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Old 05-02-2016, 08:01 PM   #1
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Caravan - what CB Radio?

We are going on the WBCCI Alaska caravan this year, and a CB radio is required. Any good guidelines? We are probably not going to install one in our tow vehicle, but use the 12v sockets to power. A handheld has been suggested to supplement for parking.
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Old 05-02-2016, 08:12 PM   #2
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What you really want is a high power "export" or "10 meter" CB radio, with the best magnetic antenna you can buy plopped in the exact center of your tow vehicle roof.

You can add an "Echo mic" for entertainment value, if you like.
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Old 05-02-2016, 08:15 PM   #3
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Be aware that 10 meters is NOT a CB band. It is a ham band, and unlicensed users can get in big trouble. Yes, I know that some truckers are using it, but the FCC is watching and listening. If the requirement is a CB radio you ought to get a CB radio. CB is 11 meters, anyway, so a 10 meter radio won't be able to communicate with an 11 meter one.

The advice on getting a mag mount antenna and putting it in the center of the tow vehicle's metal is a good one.

Check the specs on the radio you buy. Look at how much power it draws (how many amps) and compare that to the limit on your 12V power port. If the radio draws more than what the power port can provide you will be blowing a fuse every time you transmit.

Suggestion: Get some 12 gauge two conductor wire long enough to run from the tow vehicle battery to inside the tow vehicle. The wire will have a white and a black wire inside the sheath. Peel back enough of the sheath so that the two wires can be easily attached to the battery terminals of your tow vehicle battery, but don't attach them yet. Use some red fingernail polish to paint the end of the white wire red. Feed the wire into the tow vehicle near where the radio will go. Remove some of the sheath on the inside end of the cable and paint the end of the white wire with the same red fingernail polish you used outside. The radio should have an inline fuse in the red lead. There may also be one in the black lead. Attach the red line from the radio to your red wire and the black radio lead to the black wire. Go back to the battery and connect the red wire to the positive batter terminal, then connect the black one to either the negative or to a ground.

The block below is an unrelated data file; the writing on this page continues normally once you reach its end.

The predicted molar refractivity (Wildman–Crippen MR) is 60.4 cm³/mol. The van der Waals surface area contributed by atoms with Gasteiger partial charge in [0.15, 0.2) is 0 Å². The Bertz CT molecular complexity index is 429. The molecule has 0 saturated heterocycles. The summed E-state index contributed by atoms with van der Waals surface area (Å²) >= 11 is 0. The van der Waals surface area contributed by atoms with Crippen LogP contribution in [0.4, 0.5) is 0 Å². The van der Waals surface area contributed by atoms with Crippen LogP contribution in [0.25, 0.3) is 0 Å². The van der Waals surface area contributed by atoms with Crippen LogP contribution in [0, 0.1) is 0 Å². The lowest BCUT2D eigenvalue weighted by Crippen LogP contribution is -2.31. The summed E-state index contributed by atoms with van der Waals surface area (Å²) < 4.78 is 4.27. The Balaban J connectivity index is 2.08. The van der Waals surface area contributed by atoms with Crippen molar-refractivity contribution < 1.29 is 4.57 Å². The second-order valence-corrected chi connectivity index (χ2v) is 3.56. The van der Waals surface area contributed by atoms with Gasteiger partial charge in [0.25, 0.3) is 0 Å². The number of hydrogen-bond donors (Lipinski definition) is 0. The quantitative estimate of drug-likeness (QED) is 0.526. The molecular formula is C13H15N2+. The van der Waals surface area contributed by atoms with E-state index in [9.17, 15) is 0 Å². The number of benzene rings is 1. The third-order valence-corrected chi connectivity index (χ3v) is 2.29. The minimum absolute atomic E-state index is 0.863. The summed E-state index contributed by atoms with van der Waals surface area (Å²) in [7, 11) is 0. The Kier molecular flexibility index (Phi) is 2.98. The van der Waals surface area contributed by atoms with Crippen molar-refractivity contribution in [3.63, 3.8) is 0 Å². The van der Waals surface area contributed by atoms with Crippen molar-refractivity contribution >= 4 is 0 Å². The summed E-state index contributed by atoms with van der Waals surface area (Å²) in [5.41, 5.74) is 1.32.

If you can find a good ground inside the vehicle you can just run a single red wire inside. That may be simpler, but you will have to buy the proper length of RED wire (12 gauge, remember). That wire is usually sold by the foot, whereas you can buy a roll of the two conductor cable at any hardware store and some Wal-Marts.
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Old 05-02-2016, 08:24 PM   #4
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I'm going to Alaska with a group in a few weeks. We are using GMRS/FRS handhelds that have a much longer range than CB. In addition to the GMRS/FRS channels they have 2 meter and 70cm HAM capabilities, all for the price of a CB. Ours will be connected to roof mounted magnetic antenna for longer range.

GMRS license, a $60 instant online formality for US use. No GMRS license required in Canada. No license for shorter range FRS use.

CB is a WBCCI tradition albiet a bit outdated.
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Old 05-02-2016, 08:34 PM   #5